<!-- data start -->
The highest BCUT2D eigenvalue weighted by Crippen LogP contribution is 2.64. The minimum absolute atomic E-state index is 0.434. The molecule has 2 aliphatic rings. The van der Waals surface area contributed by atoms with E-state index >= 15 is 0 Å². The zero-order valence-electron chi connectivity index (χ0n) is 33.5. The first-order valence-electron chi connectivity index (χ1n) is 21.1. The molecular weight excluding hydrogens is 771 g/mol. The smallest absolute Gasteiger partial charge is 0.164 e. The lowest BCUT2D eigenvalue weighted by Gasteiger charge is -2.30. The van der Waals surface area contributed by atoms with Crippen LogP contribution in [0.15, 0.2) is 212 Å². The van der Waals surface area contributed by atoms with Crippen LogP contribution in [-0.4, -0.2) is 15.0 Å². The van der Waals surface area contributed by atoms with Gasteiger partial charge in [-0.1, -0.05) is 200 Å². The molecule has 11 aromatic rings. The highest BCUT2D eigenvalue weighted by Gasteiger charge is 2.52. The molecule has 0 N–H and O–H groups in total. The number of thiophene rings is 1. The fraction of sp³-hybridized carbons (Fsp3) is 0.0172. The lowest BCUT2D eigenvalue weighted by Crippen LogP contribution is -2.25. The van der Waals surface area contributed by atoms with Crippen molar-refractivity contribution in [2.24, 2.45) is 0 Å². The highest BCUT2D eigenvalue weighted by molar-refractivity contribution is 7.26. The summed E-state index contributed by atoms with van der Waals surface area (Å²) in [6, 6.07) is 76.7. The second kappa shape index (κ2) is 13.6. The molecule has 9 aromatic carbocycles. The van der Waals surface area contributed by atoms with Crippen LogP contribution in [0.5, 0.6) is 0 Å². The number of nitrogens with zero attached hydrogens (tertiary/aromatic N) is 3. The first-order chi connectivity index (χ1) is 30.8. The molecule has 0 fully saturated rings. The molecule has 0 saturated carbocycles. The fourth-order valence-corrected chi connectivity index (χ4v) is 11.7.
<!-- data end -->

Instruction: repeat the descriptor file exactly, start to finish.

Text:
The highest BCUT2D eigenvalue weighted by Crippen LogP contribution is 2.64. The minimum absolute atomic E-state index is 0.434. The molecule has 2 aliphatic rings. The van der Waals surface area contributed by atoms with E-state index >= 15 is 0 Å². The zero-order valence-electron chi connectivity index (χ0n) is 33.5. The first-order valence-electron chi connectivity index (χ1n) is 21.1. The molecular weight excluding hydrogens is 771 g/mol. The smallest absolute Gasteiger partial charge is 0.164 e. The lowest BCUT2D eigenvalue weighted by Gasteiger charge is -2.30. The van der Waals surface area contributed by atoms with Crippen LogP contribution in [0.15, 0.2) is 212 Å². The van der Waals surface area contributed by atoms with Crippen LogP contribution in [-0.4, -0.2) is 15.0 Å². The van der Waals surface area contributed by atoms with Gasteiger partial charge in [-0.1, -0.05) is 200 Å². The molecule has 11 aromatic rings. The highest BCUT2D eigenvalue weighted by Gasteiger charge is 2.52. The molecule has 0 N–H and O–H groups in total. The number of thiophene rings is 1. The fraction of sp³-hybridized carbons (Fsp3) is 0.0172. The lowest BCUT2D eigenvalue weighted by Crippen LogP contribution is -2.25. The van der Waals surface area contributed by atoms with Crippen molar-refractivity contribution in [2.24, 2.45) is 0 Å². The highest BCUT2D eigenvalue weighted by molar-refractivity contribution is 7.26. The summed E-state index contributed by atoms with van der Waals surface area (Å²) in [6, 6.07) is 76.7. The second kappa shape index (κ2) is 13.6. The molecule has 9 aromatic carbocycles. The van der Waals surface area contributed by atoms with Crippen LogP contribution in [0.5, 0.6) is 0 Å². The number of nitrogens with zero attached hydrogens (tertiary/aromatic N) is 3. The first-order chi connectivity index (χ1) is 30.8. The molecule has 0 fully saturated rings. The molecule has 0 saturated carbocycles. The fourth-order valence-corrected chi connectivity index (χ4v) is 11.7.